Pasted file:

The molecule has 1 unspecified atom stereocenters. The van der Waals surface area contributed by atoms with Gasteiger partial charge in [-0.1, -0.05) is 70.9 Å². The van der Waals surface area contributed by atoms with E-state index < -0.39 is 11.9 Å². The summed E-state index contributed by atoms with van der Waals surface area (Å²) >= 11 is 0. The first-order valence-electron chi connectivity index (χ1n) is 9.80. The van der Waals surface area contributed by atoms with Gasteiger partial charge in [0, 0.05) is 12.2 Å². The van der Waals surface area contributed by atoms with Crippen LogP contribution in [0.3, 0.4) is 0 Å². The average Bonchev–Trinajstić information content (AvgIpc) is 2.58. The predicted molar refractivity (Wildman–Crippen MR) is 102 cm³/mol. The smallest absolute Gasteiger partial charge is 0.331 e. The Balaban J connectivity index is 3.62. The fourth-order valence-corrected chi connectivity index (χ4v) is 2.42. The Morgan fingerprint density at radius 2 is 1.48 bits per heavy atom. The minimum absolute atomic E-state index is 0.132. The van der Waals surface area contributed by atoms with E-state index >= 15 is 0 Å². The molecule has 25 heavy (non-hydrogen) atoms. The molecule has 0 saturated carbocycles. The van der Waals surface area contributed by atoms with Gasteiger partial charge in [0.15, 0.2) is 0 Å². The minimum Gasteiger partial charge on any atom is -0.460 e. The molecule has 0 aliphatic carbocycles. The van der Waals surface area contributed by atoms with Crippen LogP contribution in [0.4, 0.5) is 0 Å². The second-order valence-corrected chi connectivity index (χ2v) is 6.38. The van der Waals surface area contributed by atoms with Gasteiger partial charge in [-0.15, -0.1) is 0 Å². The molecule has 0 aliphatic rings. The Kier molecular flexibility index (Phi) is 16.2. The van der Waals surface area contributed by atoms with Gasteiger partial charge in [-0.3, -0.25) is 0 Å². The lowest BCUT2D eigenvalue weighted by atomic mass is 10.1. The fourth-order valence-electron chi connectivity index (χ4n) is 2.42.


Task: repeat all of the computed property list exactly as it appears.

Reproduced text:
The molecule has 1 unspecified atom stereocenters. The van der Waals surface area contributed by atoms with Gasteiger partial charge in [-0.1, -0.05) is 70.9 Å². The van der Waals surface area contributed by atoms with E-state index < -0.39 is 11.9 Å². The summed E-state index contributed by atoms with van der Waals surface area (Å²) >= 11 is 0. The first-order valence-electron chi connectivity index (χ1n) is 9.80. The van der Waals surface area contributed by atoms with Gasteiger partial charge in [0, 0.05) is 12.2 Å². The van der Waals surface area contributed by atoms with Crippen LogP contribution in [0.3, 0.4) is 0 Å². The average Bonchev–Trinajstić information content (AvgIpc) is 2.58. The predicted molar refractivity (Wildman–Crippen MR) is 102 cm³/mol. The smallest absolute Gasteiger partial charge is 0.331 e. The Balaban J connectivity index is 3.62. The fourth-order valence-corrected chi connectivity index (χ4v) is 2.42. The Morgan fingerprint density at radius 2 is 1.48 bits per heavy atom. The minimum absolute atomic E-state index is 0.132. The van der Waals surface area contributed by atoms with E-state index >= 15 is 0 Å². The molecule has 25 heavy (non-hydrogen) atoms. The molecule has 0 saturated carbocycles. The van der Waals surface area contributed by atoms with Gasteiger partial charge in [0.15, 0.2) is 0 Å². The minimum Gasteiger partial charge on any atom is -0.460 e. The molecule has 0 aliphatic carbocycles. The van der Waals surface area contributed by atoms with Crippen LogP contribution in [0.4, 0.5) is 0 Å². The second-order valence-corrected chi connectivity index (χ2v) is 6.38. The van der Waals surface area contributed by atoms with Gasteiger partial charge in [-0.15, -0.1) is 0 Å². The molecule has 0 aliphatic rings. The Kier molecular flexibility index (Phi) is 16.2. The van der Waals surface area contributed by atoms with Gasteiger partial charge in [-0.3, -0.25) is 0 Å². The lowest BCUT2D eigenvalue weighted by atomic mass is 10.1. The fourth-order valence-electron chi connectivity index (χ4n) is 2.42.